There are many ways the bible writers attempt to address, or speak of, the work that was undertaken by God in the death of Jesus of Nazareth on the cross on that Friday approximately two thousand years ago that we come to celebrate today. Just the idea that we come to celebrate his death leaves us with an enormous sense of contradiction. But we don’t call it Good Friday for nothing (although I have friends that refer to it as Great Friday). And in this contradiction is expressed in the responses received from people as they leave the church building following the service. Here we are celebrating Good Friday, and those who attended are expressing the sense of sombreness. The church is dark, plain, empty.
The desire to express that work of God is just as difficult for the biblical writers. They speak about redemption, ransom, atonement and sacrifice. Redemption coming from the slave market and a slave buying his own freedom. Ransom also comes form the slave market, although this relates to someone else buying the slave and then writing them a certificate of freedom. Atonement and sacrifice come from the worship in the Temple; atonement in the laying of sins on a goat set loose to die in the desert (the scapegoat) and sacrifice, the slaughter of an innocent and the best animal for the sins of those who are guilty. What these examples of ways the biblical writers speak of the work of the cross say positively about what God has done for us, they also speak negatively about the nature and person of God himself.
I don’t want to go into he details of the contradictions in each of these metaphors, but I do find myself being drawn to reflect on the idea of sacrifice the sacrifice. For example, was Jesus the sacrifice, or did he make a sacrifice, or is it both?
I find myself leaning toward the idea that God did not allow Jesus to be sacrificed, a perfect innocent, on behalf of those who were guilty, that Jesus, a perfect innocent, took the punishment that the guilty deserved. However, I do find myself considering that Jesus made a sacrifice on our behalf. Is this splitting hairs? Because of the implications, I think not. It is, rather a profound theological difference. What we understand to be about God’s nature is our nature because we are created in his image and likeness. If God did sacrifice an innocent for the guilty, we have an unjust God and to be fully human would be people who force others to pay the due for our crime.
Interestingly enough, I can’t help wondering whether this is what is often being expressed in our world. When we consider that 10% of the worlds population has control of 90% of the world’s resources, living lives that seem to say the more money you have the more access you have to education, health, and legal aid. The result is, 90% of the world’s population is being sacrificed for the guilt of the rich 10%.
We also live in a world where we strive to have the best things in life. My mum and dad are often talking about how, when they were first married, they ate their dinner off a card table in a meagerly furnished flat. Apart from this sounding like a Monty Python skit, we find ourselves comparing that to many in our younger generations who seem to have to have everything in their modern, new mansions of first homes. And I suspect they would say that they have sacrificed to achieve these things.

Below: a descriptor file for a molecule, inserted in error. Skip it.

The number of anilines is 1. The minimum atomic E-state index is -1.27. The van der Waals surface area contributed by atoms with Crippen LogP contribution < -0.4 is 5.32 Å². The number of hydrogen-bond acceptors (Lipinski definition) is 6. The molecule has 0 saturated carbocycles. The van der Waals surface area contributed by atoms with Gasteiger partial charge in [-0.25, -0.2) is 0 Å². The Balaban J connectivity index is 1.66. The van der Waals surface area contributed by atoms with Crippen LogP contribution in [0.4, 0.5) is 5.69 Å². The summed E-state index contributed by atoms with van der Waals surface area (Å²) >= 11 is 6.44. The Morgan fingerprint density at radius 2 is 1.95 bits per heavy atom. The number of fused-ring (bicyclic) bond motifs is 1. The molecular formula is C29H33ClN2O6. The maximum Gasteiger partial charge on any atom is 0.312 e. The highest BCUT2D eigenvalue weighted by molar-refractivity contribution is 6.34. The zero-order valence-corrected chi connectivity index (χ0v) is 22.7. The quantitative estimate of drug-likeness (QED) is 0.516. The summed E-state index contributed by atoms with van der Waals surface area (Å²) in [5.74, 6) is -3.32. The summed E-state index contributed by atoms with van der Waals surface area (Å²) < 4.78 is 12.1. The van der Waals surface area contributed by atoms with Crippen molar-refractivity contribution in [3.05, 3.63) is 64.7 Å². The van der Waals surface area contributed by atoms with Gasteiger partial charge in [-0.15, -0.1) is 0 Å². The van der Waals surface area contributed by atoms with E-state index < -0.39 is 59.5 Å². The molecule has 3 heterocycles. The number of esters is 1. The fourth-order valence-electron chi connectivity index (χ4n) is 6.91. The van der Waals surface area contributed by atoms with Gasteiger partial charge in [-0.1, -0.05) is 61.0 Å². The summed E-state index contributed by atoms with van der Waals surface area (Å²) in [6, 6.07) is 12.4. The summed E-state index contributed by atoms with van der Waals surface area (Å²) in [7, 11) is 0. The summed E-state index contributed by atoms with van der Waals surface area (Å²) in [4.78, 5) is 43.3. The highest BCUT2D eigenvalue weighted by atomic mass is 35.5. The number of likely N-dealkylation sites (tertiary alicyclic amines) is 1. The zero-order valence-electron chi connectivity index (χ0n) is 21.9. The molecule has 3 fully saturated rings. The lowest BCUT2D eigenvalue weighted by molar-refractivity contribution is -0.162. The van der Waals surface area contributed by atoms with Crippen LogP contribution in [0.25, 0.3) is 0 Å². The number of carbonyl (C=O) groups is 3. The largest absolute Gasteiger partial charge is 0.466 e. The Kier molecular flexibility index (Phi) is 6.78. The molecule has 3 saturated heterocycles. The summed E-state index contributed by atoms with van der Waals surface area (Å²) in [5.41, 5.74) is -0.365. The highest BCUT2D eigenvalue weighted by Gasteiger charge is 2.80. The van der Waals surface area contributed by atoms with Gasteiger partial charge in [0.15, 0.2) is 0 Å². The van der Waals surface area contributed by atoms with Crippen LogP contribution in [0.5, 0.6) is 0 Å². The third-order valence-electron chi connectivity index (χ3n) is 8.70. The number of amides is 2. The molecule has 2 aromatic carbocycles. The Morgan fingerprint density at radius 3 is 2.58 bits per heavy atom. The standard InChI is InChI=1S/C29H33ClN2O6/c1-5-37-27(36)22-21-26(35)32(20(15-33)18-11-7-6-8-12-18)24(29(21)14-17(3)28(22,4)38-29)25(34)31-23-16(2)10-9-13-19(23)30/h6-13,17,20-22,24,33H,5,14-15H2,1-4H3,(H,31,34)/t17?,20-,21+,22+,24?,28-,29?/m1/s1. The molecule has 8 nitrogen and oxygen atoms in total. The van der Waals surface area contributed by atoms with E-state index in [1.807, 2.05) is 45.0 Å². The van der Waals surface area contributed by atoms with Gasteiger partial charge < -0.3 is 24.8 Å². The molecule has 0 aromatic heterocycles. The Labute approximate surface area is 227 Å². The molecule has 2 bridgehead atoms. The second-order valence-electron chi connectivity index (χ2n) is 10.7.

So, as we come to consider the cross of Good Friday, the death of Jesus upon it, we are invited to consider sacrifice. But there is something else caught up in this consideration. I find myself reflecting on Jesus’ words to his disciples,
‘If any want to become my followers, let them deny themselves and take up their cross and follow me. (Matthew 16.24, see also Mark 8.34, Luke 9.23)
To be a disciple of Jesus, Jesus says, we must take up our cross and follow him and with that cross is the idea of us, as disciples, making a sacrifice.
As I have already said, I don’t think that sacrifice has anything to do with allowing ourselves to take responsibility for those things which are not ours to be responsible for. We are not to take upon ourselves the punishment that belongs to others, nor are we to expect others to do so. Such a notion is often expressed in the idea of the sacrifice of the priesthood – an expectation, in the past I hope – that clergy should live lives in houses of lesser standard or lives of lesser quality than those they are called to serve.
As a part of my Lenten preparation for Easter I have been reading Bp Tom (N. T.) Wright’s, Following Jesus, Biblical Reflections on Discipleship. Eerdmans: 1994. Now the Bp of Durham in the Church of England, these were a part of a series he preached while the Dean of Lichfield. Bp Wright defines sacrifice as those things we do, which are costly, but are concerned with helping another to achieve their goals. In this sense, Jesus is not sacrificed, but he does make a sacrifice. Jesus gives of himself, even to death on the cross, in order that our goals may be fulfilled. Whether we know it or not, whether we accept it or not, our ultimate goal is know God and Jesus makes the ultimate sacrifice in order that that goal can be attained.
As we consider sacrifice as the efforts we make to help someone else achieve their goals, we are mindful of the prayer we often conclude the Holy Communion portion of our worship services:
Father, we offer ourselves to you as a living sacrifice through Jesus Christ our Lord. Send us out in the power of your Spirit to live and work to your praise and glory.
Too often we find ourselves more focussed on the things we want to achieve rather than the goals of others and the faith community. We spend all our energy on fighting to keep rather than letting go to receive. As Jesus’ disciples, how well are we being living sacrifices? How well are we going in our preparedness to give up in order that the goals of another, our parish, the Church, or the community or a community group we belong to.